Gateway Lodge

 

Guests Keep Fit and Help the Environment
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 An eco-friendly Bed & Breakfast in England has come up with a novel energy-saving initiative.        The 'Standing Hat' room at Cottage Lodge in the village of Brockenhurst has a bicycle-powered TV so guests can watch their favorite shows and keep fit at the same time.

 

 The room also has low-energy lighting, solar panels, a wood-burning stove for hot water, and a    low-flow toilet and shower to reduce water use. The hotel says environmentally-friends paints and low-impact building materials were used throughout the property, while the room's bed, bedside table, dressing table, wardrobe and mirror were crafted by a local tree surgeon from a single beech tree which fell in the village.

 

 The hotel's owner Christina Simons has spent nearly eight years turning the B&B into a green  retreat, but explained how the 360-year-old property has recycling in its heritage. "The building dates back to 1650, and was actually constructed from a reclaimed ship," she said. "I focused on three things when constructing the room: reducing waste, minimizing pollution and using resources with the lowest impact possible. I also wanted to show that being green can also be exciting and fun, and guests love cycling on the bike," she added.

 

The hotel has won several prizes for its eco-friendly initiatives, including awards from Visit Britain and the AA.


Courtesy of Hospitality & Travel Newsletter (Adirondack Towels & Scrubs)

Websites Cracking Down on Fake Hotel Reviews
A lot of atairline-adtention is being paid to fake reviews posted on travel websites these days.
As a result, those websites are scrambling to crack down on fake reviews ahead of this
summ
er's busy travel season.

 

Much of the brouhaha began in February when the UK's Advertising Standards Authority (ASA) said TripAdvisor's statements that their 50 million reviews are trustworthy and posted by 'real travelers' are misleading. ASA said some reviews on the website could easily have been submitted by people who were not real travelers or, in some cases, even submitted by hotel staff.

 

In response, TripAdvisor says they use "frequently evolving and highly sophisticated filters to scan reviews for biased material, monitoring a wide range of attributes associated with electronic correspondence. Suspicious activity is then flagged for further inspection by our team of dedicated agents who use a variety of additional confidential investigative methods designed to identify potential fraud."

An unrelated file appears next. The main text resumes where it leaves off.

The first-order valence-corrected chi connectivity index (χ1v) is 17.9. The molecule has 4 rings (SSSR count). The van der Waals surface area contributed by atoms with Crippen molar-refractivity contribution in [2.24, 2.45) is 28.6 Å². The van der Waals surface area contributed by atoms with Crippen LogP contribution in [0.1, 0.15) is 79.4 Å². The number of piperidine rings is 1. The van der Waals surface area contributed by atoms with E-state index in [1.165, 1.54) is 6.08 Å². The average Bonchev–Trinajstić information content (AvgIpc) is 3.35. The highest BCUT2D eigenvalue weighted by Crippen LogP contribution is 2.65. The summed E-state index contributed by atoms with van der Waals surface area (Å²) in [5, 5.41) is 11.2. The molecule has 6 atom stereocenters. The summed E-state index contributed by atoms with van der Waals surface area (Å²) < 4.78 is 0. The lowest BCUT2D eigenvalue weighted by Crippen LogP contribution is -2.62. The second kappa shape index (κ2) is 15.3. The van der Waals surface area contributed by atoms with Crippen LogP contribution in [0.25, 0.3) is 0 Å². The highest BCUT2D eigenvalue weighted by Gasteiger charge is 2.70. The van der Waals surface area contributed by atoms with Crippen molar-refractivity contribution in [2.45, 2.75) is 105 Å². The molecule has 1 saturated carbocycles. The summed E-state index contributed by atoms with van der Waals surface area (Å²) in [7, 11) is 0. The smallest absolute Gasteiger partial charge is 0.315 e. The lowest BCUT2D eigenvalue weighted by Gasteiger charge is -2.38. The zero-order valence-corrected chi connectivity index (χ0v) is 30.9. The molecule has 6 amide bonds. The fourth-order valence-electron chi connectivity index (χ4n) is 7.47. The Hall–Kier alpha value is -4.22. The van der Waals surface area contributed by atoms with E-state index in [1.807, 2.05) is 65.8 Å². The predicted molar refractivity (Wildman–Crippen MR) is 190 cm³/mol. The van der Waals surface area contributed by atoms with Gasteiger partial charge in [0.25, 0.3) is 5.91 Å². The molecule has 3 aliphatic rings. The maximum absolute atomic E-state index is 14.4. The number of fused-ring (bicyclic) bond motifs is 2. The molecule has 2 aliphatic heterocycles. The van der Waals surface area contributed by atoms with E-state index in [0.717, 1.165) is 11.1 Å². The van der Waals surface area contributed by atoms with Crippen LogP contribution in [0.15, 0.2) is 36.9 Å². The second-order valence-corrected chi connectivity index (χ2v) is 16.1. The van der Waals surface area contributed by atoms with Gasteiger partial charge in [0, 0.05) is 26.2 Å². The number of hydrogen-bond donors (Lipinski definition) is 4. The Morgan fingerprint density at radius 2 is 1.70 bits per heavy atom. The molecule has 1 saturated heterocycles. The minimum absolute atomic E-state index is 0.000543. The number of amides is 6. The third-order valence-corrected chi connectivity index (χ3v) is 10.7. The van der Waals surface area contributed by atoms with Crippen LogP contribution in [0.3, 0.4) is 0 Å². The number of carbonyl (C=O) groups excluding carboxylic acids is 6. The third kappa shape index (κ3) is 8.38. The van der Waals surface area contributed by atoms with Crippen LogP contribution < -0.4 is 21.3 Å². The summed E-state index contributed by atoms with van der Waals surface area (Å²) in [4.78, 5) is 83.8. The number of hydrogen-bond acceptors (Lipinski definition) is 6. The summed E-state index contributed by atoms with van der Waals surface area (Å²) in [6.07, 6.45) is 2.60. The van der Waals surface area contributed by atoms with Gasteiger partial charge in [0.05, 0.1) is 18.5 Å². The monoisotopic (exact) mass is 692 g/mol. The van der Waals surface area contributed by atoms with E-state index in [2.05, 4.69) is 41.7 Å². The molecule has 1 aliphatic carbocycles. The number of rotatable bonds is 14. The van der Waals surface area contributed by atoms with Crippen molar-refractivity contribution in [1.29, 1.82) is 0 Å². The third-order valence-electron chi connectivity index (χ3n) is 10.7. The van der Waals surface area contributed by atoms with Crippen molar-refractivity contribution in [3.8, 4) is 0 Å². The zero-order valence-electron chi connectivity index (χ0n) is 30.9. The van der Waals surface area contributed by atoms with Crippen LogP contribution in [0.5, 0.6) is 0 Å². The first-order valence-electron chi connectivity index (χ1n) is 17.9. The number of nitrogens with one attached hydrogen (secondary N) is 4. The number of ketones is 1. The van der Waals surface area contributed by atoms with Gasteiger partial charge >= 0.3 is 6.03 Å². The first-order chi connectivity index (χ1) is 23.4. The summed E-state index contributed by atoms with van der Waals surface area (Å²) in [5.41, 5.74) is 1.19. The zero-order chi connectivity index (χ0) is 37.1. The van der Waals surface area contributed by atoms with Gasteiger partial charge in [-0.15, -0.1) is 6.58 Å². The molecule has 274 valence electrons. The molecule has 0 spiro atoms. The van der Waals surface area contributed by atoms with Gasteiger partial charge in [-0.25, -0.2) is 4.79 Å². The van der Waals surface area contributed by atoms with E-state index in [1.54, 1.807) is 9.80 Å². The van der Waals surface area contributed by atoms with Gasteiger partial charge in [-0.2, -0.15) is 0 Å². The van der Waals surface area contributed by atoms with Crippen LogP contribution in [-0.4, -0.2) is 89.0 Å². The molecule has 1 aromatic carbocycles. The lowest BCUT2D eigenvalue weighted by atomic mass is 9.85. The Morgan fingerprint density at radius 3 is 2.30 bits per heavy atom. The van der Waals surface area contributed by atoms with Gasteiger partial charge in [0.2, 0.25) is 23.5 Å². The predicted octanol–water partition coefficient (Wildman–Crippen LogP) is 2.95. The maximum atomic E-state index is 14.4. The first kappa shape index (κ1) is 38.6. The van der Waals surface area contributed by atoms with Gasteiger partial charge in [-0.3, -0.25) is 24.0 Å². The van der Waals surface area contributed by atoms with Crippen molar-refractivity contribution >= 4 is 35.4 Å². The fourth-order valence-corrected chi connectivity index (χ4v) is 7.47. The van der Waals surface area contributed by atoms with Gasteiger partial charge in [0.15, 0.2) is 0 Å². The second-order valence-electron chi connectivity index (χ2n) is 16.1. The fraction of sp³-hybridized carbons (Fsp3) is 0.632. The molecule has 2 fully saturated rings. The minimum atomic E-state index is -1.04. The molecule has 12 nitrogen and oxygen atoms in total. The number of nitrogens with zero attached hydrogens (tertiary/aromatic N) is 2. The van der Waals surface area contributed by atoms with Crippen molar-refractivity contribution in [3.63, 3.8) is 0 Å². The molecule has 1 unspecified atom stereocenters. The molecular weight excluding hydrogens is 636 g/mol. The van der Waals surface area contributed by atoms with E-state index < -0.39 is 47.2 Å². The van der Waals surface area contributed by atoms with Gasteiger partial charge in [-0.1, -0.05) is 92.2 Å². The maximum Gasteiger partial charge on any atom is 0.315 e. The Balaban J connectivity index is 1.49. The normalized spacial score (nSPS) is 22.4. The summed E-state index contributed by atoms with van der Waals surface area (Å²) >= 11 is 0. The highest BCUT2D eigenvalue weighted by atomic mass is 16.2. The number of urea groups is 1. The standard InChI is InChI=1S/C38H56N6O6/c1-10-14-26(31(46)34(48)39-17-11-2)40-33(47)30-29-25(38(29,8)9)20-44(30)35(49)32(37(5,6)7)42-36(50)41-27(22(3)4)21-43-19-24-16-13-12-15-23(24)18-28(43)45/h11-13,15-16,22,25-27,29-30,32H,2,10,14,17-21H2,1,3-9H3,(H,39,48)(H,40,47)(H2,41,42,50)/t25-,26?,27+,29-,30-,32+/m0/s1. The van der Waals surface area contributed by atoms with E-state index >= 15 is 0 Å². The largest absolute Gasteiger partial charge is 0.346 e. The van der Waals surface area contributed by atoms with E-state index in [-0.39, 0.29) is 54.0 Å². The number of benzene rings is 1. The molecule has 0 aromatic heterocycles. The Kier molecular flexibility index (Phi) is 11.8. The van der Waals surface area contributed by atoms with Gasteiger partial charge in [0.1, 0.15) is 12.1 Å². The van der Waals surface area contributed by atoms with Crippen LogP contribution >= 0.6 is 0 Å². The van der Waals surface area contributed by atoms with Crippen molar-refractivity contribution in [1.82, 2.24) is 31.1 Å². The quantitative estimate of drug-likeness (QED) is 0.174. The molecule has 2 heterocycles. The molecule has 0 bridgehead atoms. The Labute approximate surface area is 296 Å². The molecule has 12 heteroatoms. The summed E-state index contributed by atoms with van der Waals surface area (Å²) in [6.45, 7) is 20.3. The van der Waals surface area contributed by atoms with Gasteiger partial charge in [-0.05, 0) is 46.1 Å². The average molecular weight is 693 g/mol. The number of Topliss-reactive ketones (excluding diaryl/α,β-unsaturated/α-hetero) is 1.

Still, ASA has banned TripAdvisor from claiming its reviews are truthful, and other travel sites have taken notice. Hotels.com, for example, says,

 "Only guests who have actually booked their hotel room through us can offer guest reviews on our site. We send guests a survey for their feedback on the property they booked after their hotel stay is completed."

 

Other sites are likely to follow Hotels.com's lead in finding ways to verify postings. In the meantime, experts have offered tips on how to identify fake reviews. Read the following review and see if you can spot the flaws:

 

"My husband and I stayed at the City Center Chicago Hotel for our anniversary. This place is really fantastic! We knew as soon as we arrived we made the right choice! The rooms are BEAUTIFUL and the staff very attentive and wonderful!! The area around the hotel is great, since I love to shop. I couldn't ask for more!! We will denitely be back to Chicago and will be sure to stay at the City Center Chicago!"

 

Here are some indications that the above review might be fake:

 

1) Too many verbs, adverbs and pronouns. Experts have found that genuine reviewers reference the actual hotel, whereas the fakers talked up external experiences and travel companions. Unlike someone who had something real to report about the hotel, this person goes on an unrelated tangent because he didn't have an impetus for writing the review.

 

2) Too many exclamation points. Nobody has that much enthusiasm for a hotel, at least not seven exclamation points and an all-cap adjective's worth. Adverbs like "very" and "really" are also warning signs.

 

3) Too many mentions of the hotel. This is called overcompensation. Like obvious subliminal marketing, fake reviewers think they are doing a better job if they mention the name of the hotel over and over again.

 

4) Reviews too long or too short. Be wary of short, vague, off the cuff reviews that have no real content. Many people writing fake reviews doesn't want to spend too much time on them, so they post things like, "Great place for students! Great staff! Very friendly." Others go overboard and post 15 or more paragraphs to describe their stay. Again, real travelers are rarely that crazy about a hotel.


Courtesy of Hospitality & Travel Newsletter (Adirondack Towels & Scrubs)